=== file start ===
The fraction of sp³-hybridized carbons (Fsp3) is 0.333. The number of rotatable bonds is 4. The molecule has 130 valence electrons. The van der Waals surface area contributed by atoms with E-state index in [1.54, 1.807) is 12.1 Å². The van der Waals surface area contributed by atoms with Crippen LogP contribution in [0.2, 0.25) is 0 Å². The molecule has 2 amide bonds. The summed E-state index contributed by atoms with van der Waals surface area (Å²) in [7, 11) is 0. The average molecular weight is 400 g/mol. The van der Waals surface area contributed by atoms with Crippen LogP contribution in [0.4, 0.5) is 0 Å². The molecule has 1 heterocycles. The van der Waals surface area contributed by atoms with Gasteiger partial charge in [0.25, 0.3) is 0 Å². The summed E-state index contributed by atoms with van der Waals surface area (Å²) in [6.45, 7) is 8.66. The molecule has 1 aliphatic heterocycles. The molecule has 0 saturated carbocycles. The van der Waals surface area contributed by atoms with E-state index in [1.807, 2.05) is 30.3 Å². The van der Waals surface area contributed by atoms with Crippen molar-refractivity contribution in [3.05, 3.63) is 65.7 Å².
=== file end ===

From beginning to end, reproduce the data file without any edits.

The fraction of sp³-hybridized carbons (Fsp3) is 0.333. The number of rotatable bonds is 4. The molecule has 130 valence electrons. The van der Waals surface area contributed by atoms with E-state index in [1.54, 1.807) is 12.1 Å². The van der Waals surface area contributed by atoms with Crippen LogP contribution in [0.2, 0.25) is 0 Å². The molecule has 2 amide bonds. The summed E-state index contributed by atoms with van der Waals surface area (Å²) in [7, 11) is 0. The average molecular weight is 400 g/mol. The van der Waals surface area contributed by atoms with Crippen LogP contribution in [0.4, 0.5) is 0 Å². The molecule has 1 heterocycles. The van der Waals surface area contributed by atoms with Gasteiger partial charge in [0.25, 0.3) is 0 Å². The summed E-state index contributed by atoms with van der Waals surface area (Å²) in [6.45, 7) is 8.66. The molecule has 1 aliphatic heterocycles. The molecule has 0 saturated carbocycles. The van der Waals surface area contributed by atoms with E-state index in [1.807, 2.05) is 30.3 Å². The van der Waals surface area contributed by atoms with Crippen molar-refractivity contribution in [3.05, 3.63) is 65.7 Å².